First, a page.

I think we’ll start by looking at the blurb above, as it highlights a lot of the issues that one finds when reading the actual book. To start with, I’m not entirely sure that the Artful Dodger makes for a much stronger protagonist than Oliver did. Sure, he’s witty and already a skilled pickpocket and is full of sass, but the affable rogue who gives a charming smile as he robs you blind is a thoroughly overdone archetype, especially today. Maybe if Dickens had chosen him as a protagonist it would be a valid point, but at the time, Oliver was indicative of the life experience of many people in London. The promise of a potential better life if you stayed true to yourself was actually a nice thing, especially compared to the otherwise near-universal bleakness that is Dickensian fiction. Next, any piece of advertising that includes the phrase ‘throw in some vampires’ has pretty much lost me entirely these days as well. The idea that Fagin (which anagrams to I, Fang) was apparently actually a vampire even in the original Dickens was cute, if strained. The in-fiction claims that Oliver Twist was written as a biography rather than a piece of fiction set an amusing stage for this ‘revelation’ of the much more interesting story of the Artful Dodger. It was a good way to try and execute on the idea, but the rest of the plot details rather derailed the concept.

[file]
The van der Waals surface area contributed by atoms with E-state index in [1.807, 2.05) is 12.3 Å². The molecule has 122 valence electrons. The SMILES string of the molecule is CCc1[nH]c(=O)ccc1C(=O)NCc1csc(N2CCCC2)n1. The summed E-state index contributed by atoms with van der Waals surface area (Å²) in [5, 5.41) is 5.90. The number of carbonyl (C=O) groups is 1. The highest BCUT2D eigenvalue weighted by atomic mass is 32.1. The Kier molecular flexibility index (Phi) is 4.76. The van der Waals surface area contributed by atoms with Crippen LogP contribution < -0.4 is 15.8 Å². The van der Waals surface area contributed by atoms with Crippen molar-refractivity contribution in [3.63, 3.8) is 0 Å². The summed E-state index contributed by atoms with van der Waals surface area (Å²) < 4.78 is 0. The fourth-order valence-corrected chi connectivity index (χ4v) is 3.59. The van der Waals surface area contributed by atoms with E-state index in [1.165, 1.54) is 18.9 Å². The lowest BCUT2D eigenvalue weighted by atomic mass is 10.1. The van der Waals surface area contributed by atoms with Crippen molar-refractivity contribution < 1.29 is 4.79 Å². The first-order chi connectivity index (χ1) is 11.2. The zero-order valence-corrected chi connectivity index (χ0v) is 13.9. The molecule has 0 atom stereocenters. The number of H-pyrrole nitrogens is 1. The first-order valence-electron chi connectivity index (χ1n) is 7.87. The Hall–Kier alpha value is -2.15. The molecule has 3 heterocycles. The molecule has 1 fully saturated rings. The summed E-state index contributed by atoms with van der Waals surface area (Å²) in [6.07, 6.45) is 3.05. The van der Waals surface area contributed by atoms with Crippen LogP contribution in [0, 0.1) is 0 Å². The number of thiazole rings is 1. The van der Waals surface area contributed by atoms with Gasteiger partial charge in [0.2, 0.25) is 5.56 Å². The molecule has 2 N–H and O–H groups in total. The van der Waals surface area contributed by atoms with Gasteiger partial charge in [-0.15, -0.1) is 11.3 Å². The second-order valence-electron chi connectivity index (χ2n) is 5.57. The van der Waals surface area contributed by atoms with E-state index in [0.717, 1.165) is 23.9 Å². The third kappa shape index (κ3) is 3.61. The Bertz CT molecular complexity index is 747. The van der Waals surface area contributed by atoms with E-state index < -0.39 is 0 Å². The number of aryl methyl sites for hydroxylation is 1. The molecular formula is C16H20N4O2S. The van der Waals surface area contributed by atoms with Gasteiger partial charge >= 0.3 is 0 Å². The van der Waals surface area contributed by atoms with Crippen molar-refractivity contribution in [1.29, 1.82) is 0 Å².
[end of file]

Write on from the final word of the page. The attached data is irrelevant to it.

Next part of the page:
The characterisation of Oliver as ‘boring’ is also telling. I lost count of the number of lines of narration lambasting Oliver as being a whiny, boring crybaby. They were almost as common as the lines of the narrator explaining why he didn’t want to give us chapters that we then had. Here’s a hint for writers out there: If your story is being told by a third-person omniscient narrator, anything they apologise for including in the book should either not be in the book, or not be apologised for. If backstory is actually legitimately necessary for an understanding of events, it should be included gladly. If it’s not, then it shouldn’t be there at all. I know it was all done with the tongue-in-cheek tone of holding to the idea that only the Artful Dodger’s story was ‘good,’ but if the book itself is apologising for the content of the book, what message are you sending?